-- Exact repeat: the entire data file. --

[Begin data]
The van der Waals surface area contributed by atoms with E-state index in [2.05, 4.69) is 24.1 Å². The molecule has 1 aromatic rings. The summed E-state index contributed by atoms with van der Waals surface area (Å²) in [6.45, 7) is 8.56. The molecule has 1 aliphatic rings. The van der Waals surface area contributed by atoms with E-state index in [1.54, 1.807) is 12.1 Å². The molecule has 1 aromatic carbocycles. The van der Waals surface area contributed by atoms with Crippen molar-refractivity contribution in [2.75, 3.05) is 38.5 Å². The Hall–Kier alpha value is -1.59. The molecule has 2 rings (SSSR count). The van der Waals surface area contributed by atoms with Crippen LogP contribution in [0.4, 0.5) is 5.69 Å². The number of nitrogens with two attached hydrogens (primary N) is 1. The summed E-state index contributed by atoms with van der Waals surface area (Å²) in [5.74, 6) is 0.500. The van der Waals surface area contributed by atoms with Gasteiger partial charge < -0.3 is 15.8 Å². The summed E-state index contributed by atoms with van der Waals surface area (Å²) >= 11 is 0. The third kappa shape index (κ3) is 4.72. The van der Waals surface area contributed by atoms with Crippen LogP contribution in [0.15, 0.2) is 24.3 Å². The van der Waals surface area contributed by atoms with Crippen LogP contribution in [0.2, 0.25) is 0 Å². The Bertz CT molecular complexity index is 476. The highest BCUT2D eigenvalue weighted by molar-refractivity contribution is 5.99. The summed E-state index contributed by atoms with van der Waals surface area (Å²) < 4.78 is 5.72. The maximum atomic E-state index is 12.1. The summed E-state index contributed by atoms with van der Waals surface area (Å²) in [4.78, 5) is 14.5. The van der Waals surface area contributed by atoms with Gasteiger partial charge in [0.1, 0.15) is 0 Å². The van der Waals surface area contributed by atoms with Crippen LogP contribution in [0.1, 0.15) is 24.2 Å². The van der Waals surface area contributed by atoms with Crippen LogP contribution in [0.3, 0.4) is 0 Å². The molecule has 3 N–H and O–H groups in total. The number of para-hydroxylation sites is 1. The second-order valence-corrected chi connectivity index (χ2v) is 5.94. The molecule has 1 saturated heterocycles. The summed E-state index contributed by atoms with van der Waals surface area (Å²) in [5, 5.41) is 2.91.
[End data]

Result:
The van der Waals surface area contributed by atoms with E-state index in [2.05, 4.69) is 24.1 Å². The molecule has 1 aromatic rings. The summed E-state index contributed by atoms with van der Waals surface area (Å²) in [6.45, 7) is 8.56. The molecule has 1 aliphatic rings. The van der Waals surface area contributed by atoms with E-state index in [1.54, 1.807) is 12.1 Å². The molecule has 1 aromatic carbocycles. The van der Waals surface area contributed by atoms with Crippen molar-refractivity contribution in [2.75, 3.05) is 38.5 Å². The Hall–Kier alpha value is -1.59. The molecule has 2 rings (SSSR count). The van der Waals surface area contributed by atoms with Crippen LogP contribution in [0.4, 0.5) is 5.69 Å². The number of nitrogens with two attached hydrogens (primary N) is 1. The summed E-state index contributed by atoms with van der Waals surface area (Å²) in [5.74, 6) is 0.500. The van der Waals surface area contributed by atoms with Gasteiger partial charge < -0.3 is 15.8 Å². The summed E-state index contributed by atoms with van der Waals surface area (Å²) >= 11 is 0. The third kappa shape index (κ3) is 4.72. The van der Waals surface area contributed by atoms with Crippen LogP contribution in [0.15, 0.2) is 24.3 Å². The van der Waals surface area contributed by atoms with Crippen LogP contribution in [0.2, 0.25) is 0 Å². The Bertz CT molecular complexity index is 476. The highest BCUT2D eigenvalue weighted by molar-refractivity contribution is 5.99. The summed E-state index contributed by atoms with van der Waals surface area (Å²) < 4.78 is 5.72. The maximum atomic E-state index is 12.1. The summed E-state index contributed by atoms with van der Waals surface area (Å²) in [4.78, 5) is 14.5. The van der Waals surface area contributed by atoms with Gasteiger partial charge in [0.1, 0.15) is 0 Å². The van der Waals surface area contributed by atoms with Crippen LogP contribution in [0.1, 0.15) is 24.2 Å². The van der Waals surface area contributed by atoms with Crippen LogP contribution in [0.3, 0.4) is 0 Å². The molecule has 3 N–H and O–H groups in total. The number of para-hydroxylation sites is 1. The second-order valence-corrected chi connectivity index (χ2v) is 5.94. The molecule has 1 saturated heterocycles. The summed E-state index contributed by atoms with van der Waals surface area (Å²) in [5, 5.41) is 2.91.